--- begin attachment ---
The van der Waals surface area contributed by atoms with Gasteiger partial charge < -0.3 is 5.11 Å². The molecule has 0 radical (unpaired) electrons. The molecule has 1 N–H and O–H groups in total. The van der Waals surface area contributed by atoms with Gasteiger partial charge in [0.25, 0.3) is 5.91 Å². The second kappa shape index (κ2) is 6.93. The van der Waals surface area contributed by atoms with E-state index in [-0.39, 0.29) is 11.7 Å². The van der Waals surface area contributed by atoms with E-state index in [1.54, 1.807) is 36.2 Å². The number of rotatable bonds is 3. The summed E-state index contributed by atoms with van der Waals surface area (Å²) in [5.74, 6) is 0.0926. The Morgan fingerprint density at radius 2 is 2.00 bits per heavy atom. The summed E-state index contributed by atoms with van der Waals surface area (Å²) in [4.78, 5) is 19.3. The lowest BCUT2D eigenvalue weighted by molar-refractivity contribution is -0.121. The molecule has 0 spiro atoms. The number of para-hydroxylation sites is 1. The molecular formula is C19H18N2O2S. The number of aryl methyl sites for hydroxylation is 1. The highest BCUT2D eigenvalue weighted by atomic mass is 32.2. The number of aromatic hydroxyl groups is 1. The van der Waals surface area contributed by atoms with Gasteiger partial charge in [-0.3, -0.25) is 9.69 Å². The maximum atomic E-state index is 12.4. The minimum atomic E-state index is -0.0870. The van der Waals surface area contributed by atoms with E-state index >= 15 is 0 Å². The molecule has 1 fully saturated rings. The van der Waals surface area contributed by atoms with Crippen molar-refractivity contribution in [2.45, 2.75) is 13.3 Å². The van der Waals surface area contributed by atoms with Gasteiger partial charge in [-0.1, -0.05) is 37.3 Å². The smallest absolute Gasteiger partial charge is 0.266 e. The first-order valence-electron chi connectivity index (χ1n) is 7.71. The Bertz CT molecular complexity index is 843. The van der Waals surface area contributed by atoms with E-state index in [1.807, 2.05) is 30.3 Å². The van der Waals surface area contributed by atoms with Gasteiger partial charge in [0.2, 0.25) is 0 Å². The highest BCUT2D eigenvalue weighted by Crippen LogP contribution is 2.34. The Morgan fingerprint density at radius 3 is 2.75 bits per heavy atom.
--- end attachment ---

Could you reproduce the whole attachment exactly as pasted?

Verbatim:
The van der Waals surface area contributed by atoms with Gasteiger partial charge < -0.3 is 5.11 Å². The molecule has 0 radical (unpaired) electrons. The molecule has 1 N–H and O–H groups in total. The van der Waals surface area contributed by atoms with Gasteiger partial charge in [0.25, 0.3) is 5.91 Å². The second kappa shape index (κ2) is 6.93. The van der Waals surface area contributed by atoms with E-state index in [-0.39, 0.29) is 11.7 Å². The van der Waals surface area contributed by atoms with E-state index in [1.54, 1.807) is 36.2 Å². The number of rotatable bonds is 3. The summed E-state index contributed by atoms with van der Waals surface area (Å²) in [5.74, 6) is 0.0926. The Morgan fingerprint density at radius 2 is 2.00 bits per heavy atom. The summed E-state index contributed by atoms with van der Waals surface area (Å²) in [4.78, 5) is 19.3. The lowest BCUT2D eigenvalue weighted by molar-refractivity contribution is -0.121. The molecule has 0 spiro atoms. The number of para-hydroxylation sites is 1. The molecular formula is C19H18N2O2S. The number of aryl methyl sites for hydroxylation is 1. The highest BCUT2D eigenvalue weighted by atomic mass is 32.2. The number of aromatic hydroxyl groups is 1. The van der Waals surface area contributed by atoms with Gasteiger partial charge in [-0.3, -0.25) is 9.69 Å². The maximum atomic E-state index is 12.4. The minimum atomic E-state index is -0.0870. The van der Waals surface area contributed by atoms with E-state index >= 15 is 0 Å². The molecule has 1 fully saturated rings. The van der Waals surface area contributed by atoms with Crippen molar-refractivity contribution in [2.45, 2.75) is 13.3 Å². The van der Waals surface area contributed by atoms with Gasteiger partial charge in [-0.1, -0.05) is 37.3 Å². The smallest absolute Gasteiger partial charge is 0.266 e. The first-order valence-electron chi connectivity index (χ1n) is 7.71. The Bertz CT molecular complexity index is 843. The van der Waals surface area contributed by atoms with E-state index in [1.807, 2.05) is 30.3 Å². The van der Waals surface area contributed by atoms with Gasteiger partial charge in [0.2, 0.25) is 0 Å². The highest BCUT2D eigenvalue weighted by Crippen LogP contribution is 2.34. The Morgan fingerprint density at radius 3 is 2.75 bits per heavy atom.